re: What are your impressions of your self-taught co-workers? VIEW POST

re: I am a self-taught programmer. I enrolled into computer science to get my MSc (at the normal age). During my education I continued to learn stuff w...

Self taught here, people told me nobody would give me a job without a degree so I enrolled in college and to me the classes were a joke because I already had learned a lot on my own.

As you said people invest in their crafts in all fields, some more than others that's what makes a great software developer.

Not knocking on CS graduates, if I could go back and do it again I'd go to college instead of the Navy but of course I wouldn't have the knowledge of today lol.

To add I really don't think most college students know what they want to do at that age and that's the reason why they are not invested, at least most anyways.


I'm finding similar while studying in a bootcamp. While I'm patching a few gaps in my knowledge due to being self taught, the course content is incredibly slow and very basic. I find the questions I ask seem to annoy the other students due to them being very technical.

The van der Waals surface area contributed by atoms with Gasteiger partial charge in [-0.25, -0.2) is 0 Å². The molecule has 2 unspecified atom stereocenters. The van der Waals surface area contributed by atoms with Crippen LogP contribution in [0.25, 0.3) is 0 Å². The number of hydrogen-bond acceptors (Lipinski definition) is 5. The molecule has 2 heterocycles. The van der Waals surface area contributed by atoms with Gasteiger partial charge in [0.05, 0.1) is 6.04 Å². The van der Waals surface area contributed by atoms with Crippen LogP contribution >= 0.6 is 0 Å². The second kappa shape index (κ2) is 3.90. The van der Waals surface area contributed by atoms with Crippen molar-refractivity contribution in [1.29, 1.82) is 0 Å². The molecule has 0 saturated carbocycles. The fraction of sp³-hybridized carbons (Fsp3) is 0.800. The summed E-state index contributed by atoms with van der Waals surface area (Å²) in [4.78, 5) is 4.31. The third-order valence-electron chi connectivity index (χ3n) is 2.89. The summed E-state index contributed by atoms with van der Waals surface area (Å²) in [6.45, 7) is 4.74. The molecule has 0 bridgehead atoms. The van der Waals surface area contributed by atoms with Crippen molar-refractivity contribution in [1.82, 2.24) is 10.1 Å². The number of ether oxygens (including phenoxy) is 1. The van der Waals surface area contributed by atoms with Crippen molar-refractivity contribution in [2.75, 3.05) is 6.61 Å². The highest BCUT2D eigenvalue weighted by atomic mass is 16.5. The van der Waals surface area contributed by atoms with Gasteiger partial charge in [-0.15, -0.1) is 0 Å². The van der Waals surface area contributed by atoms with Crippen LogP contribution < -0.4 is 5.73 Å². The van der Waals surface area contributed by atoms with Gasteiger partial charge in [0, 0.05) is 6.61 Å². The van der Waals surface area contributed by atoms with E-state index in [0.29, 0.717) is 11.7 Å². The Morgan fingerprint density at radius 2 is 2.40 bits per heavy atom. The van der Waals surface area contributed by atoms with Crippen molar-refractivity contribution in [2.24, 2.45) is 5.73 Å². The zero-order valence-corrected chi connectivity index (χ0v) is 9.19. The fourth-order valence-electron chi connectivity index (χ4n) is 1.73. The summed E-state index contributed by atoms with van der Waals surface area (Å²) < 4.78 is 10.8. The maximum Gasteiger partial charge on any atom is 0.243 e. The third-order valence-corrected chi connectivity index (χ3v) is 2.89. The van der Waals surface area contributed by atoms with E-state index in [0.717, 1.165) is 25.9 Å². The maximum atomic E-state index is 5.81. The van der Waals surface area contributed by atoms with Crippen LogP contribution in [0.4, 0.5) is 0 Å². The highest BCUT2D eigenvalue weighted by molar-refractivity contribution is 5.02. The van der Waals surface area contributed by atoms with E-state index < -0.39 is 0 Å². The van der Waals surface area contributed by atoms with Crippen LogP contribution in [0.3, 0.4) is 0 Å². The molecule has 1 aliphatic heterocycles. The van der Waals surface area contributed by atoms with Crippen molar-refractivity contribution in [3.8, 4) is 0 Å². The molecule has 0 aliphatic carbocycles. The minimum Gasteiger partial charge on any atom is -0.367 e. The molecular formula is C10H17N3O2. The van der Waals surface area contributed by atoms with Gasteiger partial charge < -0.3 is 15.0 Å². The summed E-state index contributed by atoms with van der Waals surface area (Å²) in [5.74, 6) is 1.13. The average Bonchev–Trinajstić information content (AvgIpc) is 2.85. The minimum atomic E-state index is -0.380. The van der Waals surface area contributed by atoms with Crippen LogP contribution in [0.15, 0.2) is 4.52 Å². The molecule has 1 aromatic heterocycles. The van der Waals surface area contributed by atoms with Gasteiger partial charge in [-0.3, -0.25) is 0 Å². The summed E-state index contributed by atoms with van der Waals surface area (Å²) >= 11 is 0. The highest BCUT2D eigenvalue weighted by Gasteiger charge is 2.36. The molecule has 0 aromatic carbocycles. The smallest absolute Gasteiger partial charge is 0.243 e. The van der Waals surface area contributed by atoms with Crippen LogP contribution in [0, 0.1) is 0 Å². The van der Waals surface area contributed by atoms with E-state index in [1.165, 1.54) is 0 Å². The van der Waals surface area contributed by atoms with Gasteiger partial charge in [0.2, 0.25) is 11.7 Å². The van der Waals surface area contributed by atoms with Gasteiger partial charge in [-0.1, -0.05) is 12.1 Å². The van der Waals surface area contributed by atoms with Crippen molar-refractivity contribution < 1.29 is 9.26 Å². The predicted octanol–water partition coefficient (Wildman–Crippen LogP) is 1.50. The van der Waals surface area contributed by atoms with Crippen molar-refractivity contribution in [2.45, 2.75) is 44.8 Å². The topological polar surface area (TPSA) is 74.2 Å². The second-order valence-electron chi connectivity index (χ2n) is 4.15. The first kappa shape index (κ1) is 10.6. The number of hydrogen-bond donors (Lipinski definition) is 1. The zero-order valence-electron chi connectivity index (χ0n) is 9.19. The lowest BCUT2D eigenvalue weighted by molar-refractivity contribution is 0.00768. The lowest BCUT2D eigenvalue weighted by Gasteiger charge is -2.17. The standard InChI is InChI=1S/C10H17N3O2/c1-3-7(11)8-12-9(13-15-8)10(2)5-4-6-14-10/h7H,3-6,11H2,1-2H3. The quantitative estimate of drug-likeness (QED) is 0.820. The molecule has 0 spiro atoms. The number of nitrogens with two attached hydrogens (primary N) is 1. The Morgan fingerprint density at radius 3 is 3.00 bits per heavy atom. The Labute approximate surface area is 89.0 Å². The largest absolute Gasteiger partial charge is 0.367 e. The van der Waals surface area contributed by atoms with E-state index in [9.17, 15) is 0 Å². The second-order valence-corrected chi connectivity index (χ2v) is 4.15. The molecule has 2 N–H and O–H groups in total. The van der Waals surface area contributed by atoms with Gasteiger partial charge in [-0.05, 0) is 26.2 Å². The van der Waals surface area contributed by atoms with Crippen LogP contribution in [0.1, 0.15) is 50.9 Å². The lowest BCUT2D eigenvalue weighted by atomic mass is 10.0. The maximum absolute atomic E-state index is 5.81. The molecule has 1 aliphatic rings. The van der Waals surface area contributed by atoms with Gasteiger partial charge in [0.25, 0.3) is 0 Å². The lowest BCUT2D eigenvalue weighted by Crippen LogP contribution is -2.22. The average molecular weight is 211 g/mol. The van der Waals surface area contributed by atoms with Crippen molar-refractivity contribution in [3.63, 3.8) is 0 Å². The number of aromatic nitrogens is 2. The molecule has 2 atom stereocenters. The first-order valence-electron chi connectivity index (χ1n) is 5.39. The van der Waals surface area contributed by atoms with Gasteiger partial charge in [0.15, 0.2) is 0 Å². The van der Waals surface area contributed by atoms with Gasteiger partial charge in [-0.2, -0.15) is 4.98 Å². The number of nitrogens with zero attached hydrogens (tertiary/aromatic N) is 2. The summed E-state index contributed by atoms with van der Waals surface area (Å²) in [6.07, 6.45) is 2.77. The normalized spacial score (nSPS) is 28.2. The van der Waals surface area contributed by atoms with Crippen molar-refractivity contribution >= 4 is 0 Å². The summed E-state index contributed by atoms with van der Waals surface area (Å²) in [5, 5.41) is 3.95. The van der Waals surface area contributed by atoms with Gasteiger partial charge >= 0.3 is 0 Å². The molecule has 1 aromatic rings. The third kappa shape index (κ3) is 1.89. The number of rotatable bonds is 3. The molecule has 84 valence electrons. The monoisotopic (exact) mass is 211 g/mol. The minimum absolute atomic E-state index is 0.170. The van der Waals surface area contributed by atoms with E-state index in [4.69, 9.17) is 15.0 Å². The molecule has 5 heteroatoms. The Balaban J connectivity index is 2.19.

Foot in the door though? Check. Have a job lined up for when the course finishes - certainly something that wouldn't have come around if not for the formal education.


people told me nobody would give me a job without a degree

This is the main reason to get a degree, to get a foot in the door when you apply for a job. HR would simply filter you from the stack of resumes, even if you were an expert in the field.

The other thing you (should) learn from a degree is problem solving skills but also some academic principles. These are difficult to pick up when self-taught, as you would probably skip the materials which discuss these. I say "should" as these subjects do not always get the attention they need, especially not in the non-academic programs.

For me it was a different experience. I already had problem solving skills when learning programming. I also had technical training from the Navy that paid good money. So there wasn't much motivation to force me to get a degree.

I learned programming out of pure fun for years, and my current employer took a look at my github and other interesting things I've programmed without anyone asking me. And now been offered a job as Software QA. Surely it would have been easier with a degree, and I understand that. I still want to get my degree since I still have veteran benefits hopefully with this stable schedule I now can.

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